Btw Brian nails it in defining SPAM. It is not any email you deem to be unwanted.

Broadstuff disagree’s with Brian’s definition…..He’s wrong.

more to come I am sure.

Bloggers Working Themselves to Death


The New York Times has a story today that suggests bloggers work too hard and cites two recent personal tragedies as proof of their claim.

I don’t buy it. Bloggers are no more or less obsessive as a group than any other group of individuals. What I noticed about this story is that there have been quite a few articles about blogging in the print and/or online editions of the NYT.  We have their attention.

There is of course lots of reaction in the blogosphere.  My favorite is Marc Andreessen’s post mocking the NYT’s take and predicting future headlines from the NYT. 

Reworded for brevity:

Blogging Causes Death

Future New York Times headline submissions from yours truly:

Blogging Causes Herpes

Bloggers Shorter than Normal People

Want To Contract Malaria? Try Blogging

Bloggers Have Bad Breath

Leprosy and Blogging May Be Connected

Hitler Probably Blogged

Now Bloggers Aren’t Even Wearing Pajamas

Blogging Fad Almost Over

Howard Lindzon has a good take:

I read The New York Times business most days and if this is Sunday Time’s worthy, we are f@#ked. They are officially out of money or ideas. The article only proves one thing…that the New York Times has allowed itself to get caught up in the hype, not real journalism. There is no real link betweeen blogging and heart attacks. Maybe the Times just wants to get to the top of Techmeme .Interesting and sad times indeed for newspapers.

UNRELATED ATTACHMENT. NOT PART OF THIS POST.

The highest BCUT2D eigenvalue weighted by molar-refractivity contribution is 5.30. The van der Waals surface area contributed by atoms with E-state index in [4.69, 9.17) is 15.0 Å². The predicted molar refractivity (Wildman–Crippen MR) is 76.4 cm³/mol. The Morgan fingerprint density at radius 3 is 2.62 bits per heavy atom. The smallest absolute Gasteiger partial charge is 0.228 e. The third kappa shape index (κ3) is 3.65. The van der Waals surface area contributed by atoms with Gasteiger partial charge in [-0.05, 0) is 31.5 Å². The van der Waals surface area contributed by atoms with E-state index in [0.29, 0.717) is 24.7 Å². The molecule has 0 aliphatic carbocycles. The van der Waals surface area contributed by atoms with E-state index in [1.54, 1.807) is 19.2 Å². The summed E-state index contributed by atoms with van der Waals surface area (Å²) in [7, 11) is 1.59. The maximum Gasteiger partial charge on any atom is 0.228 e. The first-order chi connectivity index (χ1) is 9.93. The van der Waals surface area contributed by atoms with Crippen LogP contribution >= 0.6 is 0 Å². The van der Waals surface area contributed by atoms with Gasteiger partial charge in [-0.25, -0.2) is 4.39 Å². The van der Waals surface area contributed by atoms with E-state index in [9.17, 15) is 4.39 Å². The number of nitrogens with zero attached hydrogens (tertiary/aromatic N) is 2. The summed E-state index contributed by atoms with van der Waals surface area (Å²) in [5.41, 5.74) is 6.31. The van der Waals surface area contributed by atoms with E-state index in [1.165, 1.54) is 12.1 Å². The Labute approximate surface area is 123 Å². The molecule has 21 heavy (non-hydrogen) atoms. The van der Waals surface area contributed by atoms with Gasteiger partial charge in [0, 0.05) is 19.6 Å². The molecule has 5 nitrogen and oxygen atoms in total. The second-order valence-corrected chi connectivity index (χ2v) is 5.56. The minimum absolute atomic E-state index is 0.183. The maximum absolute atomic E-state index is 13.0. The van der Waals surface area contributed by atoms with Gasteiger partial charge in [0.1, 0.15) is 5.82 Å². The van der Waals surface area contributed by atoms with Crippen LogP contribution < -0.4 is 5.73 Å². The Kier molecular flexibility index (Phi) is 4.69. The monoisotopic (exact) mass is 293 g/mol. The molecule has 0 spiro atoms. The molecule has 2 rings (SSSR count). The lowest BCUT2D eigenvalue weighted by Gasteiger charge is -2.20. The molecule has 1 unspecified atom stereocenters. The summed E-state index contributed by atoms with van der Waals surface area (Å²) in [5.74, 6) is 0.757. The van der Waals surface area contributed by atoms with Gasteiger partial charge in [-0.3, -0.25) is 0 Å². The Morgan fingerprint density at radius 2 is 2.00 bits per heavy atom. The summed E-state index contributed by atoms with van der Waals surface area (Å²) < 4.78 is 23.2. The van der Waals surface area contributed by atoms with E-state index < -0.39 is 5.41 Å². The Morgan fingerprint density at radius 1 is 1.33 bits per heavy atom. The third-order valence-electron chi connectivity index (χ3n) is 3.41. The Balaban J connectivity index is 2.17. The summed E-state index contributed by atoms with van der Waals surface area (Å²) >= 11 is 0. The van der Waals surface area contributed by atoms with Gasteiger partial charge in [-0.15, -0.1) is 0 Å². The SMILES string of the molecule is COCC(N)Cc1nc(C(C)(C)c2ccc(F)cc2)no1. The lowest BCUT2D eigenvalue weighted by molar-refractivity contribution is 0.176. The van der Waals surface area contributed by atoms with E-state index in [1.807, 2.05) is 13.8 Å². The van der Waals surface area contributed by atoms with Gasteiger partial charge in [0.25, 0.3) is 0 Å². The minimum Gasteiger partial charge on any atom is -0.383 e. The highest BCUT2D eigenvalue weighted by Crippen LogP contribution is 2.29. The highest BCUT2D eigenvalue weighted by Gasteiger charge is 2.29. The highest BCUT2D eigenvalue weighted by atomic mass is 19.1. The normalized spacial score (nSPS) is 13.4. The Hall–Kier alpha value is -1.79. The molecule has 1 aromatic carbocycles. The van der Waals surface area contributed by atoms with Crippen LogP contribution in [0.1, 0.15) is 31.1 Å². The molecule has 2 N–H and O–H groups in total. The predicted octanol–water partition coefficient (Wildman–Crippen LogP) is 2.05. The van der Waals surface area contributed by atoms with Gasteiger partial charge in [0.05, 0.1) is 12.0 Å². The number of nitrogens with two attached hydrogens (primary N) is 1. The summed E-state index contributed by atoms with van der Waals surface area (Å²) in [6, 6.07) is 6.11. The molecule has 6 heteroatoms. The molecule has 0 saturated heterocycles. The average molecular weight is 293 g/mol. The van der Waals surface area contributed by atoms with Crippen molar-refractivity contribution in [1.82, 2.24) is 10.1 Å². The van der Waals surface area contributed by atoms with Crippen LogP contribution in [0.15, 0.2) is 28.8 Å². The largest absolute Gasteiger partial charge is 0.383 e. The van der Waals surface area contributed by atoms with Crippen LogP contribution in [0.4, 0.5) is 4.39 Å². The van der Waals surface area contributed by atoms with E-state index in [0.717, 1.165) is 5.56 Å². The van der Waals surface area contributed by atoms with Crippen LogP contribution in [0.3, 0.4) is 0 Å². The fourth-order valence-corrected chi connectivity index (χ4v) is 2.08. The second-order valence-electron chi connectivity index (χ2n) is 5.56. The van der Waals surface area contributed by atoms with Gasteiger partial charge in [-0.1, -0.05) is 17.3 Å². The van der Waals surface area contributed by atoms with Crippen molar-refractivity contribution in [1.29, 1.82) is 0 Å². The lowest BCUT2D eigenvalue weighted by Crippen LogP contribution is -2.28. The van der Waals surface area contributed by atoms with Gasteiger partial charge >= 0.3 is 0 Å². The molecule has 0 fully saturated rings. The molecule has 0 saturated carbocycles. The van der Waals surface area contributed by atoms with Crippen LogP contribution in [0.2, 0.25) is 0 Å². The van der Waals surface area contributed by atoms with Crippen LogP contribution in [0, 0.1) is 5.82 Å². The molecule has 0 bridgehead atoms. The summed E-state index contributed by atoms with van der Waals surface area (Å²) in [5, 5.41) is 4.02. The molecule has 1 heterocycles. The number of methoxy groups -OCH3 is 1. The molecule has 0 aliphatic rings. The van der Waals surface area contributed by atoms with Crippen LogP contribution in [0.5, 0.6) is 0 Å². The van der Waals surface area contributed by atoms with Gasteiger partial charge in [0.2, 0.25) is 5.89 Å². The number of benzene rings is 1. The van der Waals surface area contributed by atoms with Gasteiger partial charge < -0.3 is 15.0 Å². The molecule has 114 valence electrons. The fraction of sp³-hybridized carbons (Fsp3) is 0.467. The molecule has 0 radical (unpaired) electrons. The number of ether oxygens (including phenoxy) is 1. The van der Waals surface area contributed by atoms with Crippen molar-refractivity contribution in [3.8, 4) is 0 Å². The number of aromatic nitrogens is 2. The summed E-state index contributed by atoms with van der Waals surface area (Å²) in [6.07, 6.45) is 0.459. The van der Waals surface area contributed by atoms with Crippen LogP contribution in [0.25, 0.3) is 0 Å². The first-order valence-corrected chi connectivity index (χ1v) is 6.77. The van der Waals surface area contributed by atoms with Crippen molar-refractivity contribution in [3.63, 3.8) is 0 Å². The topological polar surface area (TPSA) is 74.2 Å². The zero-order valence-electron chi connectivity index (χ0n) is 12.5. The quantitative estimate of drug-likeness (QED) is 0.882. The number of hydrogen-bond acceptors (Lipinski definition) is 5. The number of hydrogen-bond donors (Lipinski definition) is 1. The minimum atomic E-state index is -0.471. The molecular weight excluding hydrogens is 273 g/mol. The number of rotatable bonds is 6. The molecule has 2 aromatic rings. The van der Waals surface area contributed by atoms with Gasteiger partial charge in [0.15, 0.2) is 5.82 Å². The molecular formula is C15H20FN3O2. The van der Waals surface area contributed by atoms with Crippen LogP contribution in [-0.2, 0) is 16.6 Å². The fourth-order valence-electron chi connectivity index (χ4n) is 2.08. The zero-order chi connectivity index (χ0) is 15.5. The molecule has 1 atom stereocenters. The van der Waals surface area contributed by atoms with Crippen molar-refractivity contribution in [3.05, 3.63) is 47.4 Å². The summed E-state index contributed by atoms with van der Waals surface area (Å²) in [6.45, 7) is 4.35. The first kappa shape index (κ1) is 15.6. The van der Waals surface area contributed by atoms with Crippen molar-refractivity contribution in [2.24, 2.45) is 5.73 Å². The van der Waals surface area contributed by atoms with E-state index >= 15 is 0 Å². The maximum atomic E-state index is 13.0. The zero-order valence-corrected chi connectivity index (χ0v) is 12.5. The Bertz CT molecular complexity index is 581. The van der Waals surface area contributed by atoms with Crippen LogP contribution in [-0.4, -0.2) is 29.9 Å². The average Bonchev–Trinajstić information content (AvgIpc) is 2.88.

Links 3.21.08


Do blogs and other Internet news sources make the media less democratic?

CNet interviews John Battelle.

Chris Brogan gives a great summary of the new media tools available to businesses and tips on how to use them.

The New York Times (yes that New York Times) has tips on how to become a successful blogger. Now that is interesting.

 Oops. Someone had a boo boo. The beautiful thing about the blogosphere is if J and J handles this correctly going forward, they can make up for all the mis-steps and come out of this thing looking like real human beings who care about bloggers.

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Jason Calacanis is Right about Start ups.


lot’s of people like to hate on Jason and he loves it. If you haven’t figured it out yet Jason is a master of link baiting and this latest post is another classic example. I have only met Jason three times in very short and casual conversations. I have seen him give three keynotes. Two were fantastic and his talk at Gnomedex got derailed before it ever got started by Dave Winer.